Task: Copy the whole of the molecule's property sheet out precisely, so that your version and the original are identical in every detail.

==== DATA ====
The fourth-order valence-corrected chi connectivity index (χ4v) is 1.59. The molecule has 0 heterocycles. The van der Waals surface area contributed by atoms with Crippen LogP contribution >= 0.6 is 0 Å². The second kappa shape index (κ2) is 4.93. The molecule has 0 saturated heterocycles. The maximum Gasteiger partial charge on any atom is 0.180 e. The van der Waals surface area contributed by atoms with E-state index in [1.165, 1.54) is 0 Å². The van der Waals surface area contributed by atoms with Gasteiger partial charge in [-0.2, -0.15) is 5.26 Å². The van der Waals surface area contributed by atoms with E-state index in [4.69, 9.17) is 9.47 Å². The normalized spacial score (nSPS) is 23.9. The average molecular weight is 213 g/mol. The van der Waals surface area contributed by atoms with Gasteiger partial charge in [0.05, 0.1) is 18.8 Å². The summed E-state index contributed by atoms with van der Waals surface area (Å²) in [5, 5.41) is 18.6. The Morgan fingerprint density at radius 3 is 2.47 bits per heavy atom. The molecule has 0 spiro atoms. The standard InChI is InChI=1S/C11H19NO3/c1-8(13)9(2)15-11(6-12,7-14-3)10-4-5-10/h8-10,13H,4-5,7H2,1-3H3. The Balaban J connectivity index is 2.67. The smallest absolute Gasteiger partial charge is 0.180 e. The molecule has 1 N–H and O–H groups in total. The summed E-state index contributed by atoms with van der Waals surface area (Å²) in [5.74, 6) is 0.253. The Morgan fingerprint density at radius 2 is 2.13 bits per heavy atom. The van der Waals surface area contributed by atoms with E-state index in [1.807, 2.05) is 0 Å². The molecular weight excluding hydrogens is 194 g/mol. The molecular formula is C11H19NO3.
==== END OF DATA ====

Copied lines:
The fourth-order valence-corrected chi connectivity index (χ4v) is 1.59. The molecule has 0 heterocycles. The van der Waals surface area contributed by atoms with Crippen LogP contribution >= 0.6 is 0 Å². The second kappa shape index (κ2) is 4.93. The molecule has 0 saturated heterocycles. The maximum Gasteiger partial charge on any atom is 0.180 e. The van der Waals surface area contributed by atoms with E-state index in [1.165, 1.54) is 0 Å². The van der Waals surface area contributed by atoms with Gasteiger partial charge in [-0.2, -0.15) is 5.26 Å². The van der Waals surface area contributed by atoms with E-state index in [4.69, 9.17) is 9.47 Å². The normalized spacial score (nSPS) is 23.9. The average molecular weight is 213 g/mol. The van der Waals surface area contributed by atoms with Gasteiger partial charge in [0.05, 0.1) is 18.8 Å². The summed E-state index contributed by atoms with van der Waals surface area (Å²) in [5, 5.41) is 18.6. The Morgan fingerprint density at radius 3 is 2.47 bits per heavy atom. The molecule has 0 spiro atoms. The standard InChI is InChI=1S/C11H19NO3/c1-8(13)9(2)15-11(6-12,7-14-3)10-4-5-10/h8-10,13H,4-5,7H2,1-3H3. The Balaban J connectivity index is 2.67. The smallest absolute Gasteiger partial charge is 0.180 e. The molecule has 1 N–H and O–H groups in total. The summed E-state index contributed by atoms with van der Waals surface area (Å²) in [5.74, 6) is 0.253. The Morgan fingerprint density at radius 2 is 2.13 bits per heavy atom. The van der Waals surface area contributed by atoms with E-state index in [1.807, 2.05) is 0 Å². The molecular weight excluding hydrogens is 194 g/mol. The molecular formula is C11H19NO3.